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Editorial: Where Does Education Fit In at High School?

There is a traditional view of what a high school should be — a place where students get a good education to prepare them to go to college or for the workplace.

But should it be more? Perhaps.

Albuquerque Public Schools is partnering with Youth Development Inc. on a community school at West Mesa High. The idea is to keep students and their families engaged by bringing services into the school to fill personal needs that mostly have no direct connection to education.


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Initial funding is through a grant that is part of a larger initiative from the private Lumina Foundation, whose ultimate goal is to increase the number of students who graduate from college. The University of New Mexico is administering the grant; APS is providing the space.

The program already is in Grant and Wilson Middle Schools where YDI provides social workers and behavioral health services, the YMCA offers extended learning and UNM pediatrics delivers primary health care and dental care.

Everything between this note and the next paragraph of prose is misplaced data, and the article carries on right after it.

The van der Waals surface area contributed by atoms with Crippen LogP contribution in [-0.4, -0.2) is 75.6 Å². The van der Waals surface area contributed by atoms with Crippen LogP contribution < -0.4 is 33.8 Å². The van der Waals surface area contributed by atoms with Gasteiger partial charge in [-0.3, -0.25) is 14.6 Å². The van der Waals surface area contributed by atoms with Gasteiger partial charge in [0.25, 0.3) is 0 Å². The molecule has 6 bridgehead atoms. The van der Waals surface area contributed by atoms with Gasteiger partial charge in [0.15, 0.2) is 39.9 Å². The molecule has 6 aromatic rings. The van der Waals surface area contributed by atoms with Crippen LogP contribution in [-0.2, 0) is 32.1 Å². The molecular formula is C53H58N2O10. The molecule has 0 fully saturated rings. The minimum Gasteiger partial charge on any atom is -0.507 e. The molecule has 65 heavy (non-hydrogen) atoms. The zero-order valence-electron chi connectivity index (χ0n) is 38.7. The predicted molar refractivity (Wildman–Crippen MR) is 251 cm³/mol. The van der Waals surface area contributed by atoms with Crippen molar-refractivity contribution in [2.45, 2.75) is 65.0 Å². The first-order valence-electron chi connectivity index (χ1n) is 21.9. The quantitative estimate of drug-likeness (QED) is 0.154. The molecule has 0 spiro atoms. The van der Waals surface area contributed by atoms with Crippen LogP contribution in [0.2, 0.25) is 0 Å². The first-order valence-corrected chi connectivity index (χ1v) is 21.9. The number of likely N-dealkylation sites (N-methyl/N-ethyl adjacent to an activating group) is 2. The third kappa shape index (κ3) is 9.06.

APS associate superintendent Eddie Soto is enthusiastic. “Students go there for an education, but at the same time, in a community schools model, they also have access to basic medical services, dental services, counseling services, tutoring services,” he says.

All that sounds great. But what happens if funding runs out? Soto says perhaps there would be other grants or state or federal money available. Frank Mirabal, YDI’s vice president for educational support, says so far the cost has never been passed on to the district.

But back to what a high school should be.

With New Mexico’s bottom-of-the-barrel proficiency and graduation numbers and a worrisome minority achievement gap, the focus should be on graduating proficient students of all races.

The community school approach might help, but many questions remain. Its benefits should be carefully measured and regularly reported on to determine its value before attempts are made to expand it or make it permanent.

And if it passes the test, lawmakers should look at funding from various sources that typically provide these services to supplement the process of education, a school’s primary mission.

This editorial first appeared in the Albuquerque Journal. It was written by members of the editorial board and is unsigned as it represents the opinion of the newspaper rather than the writers.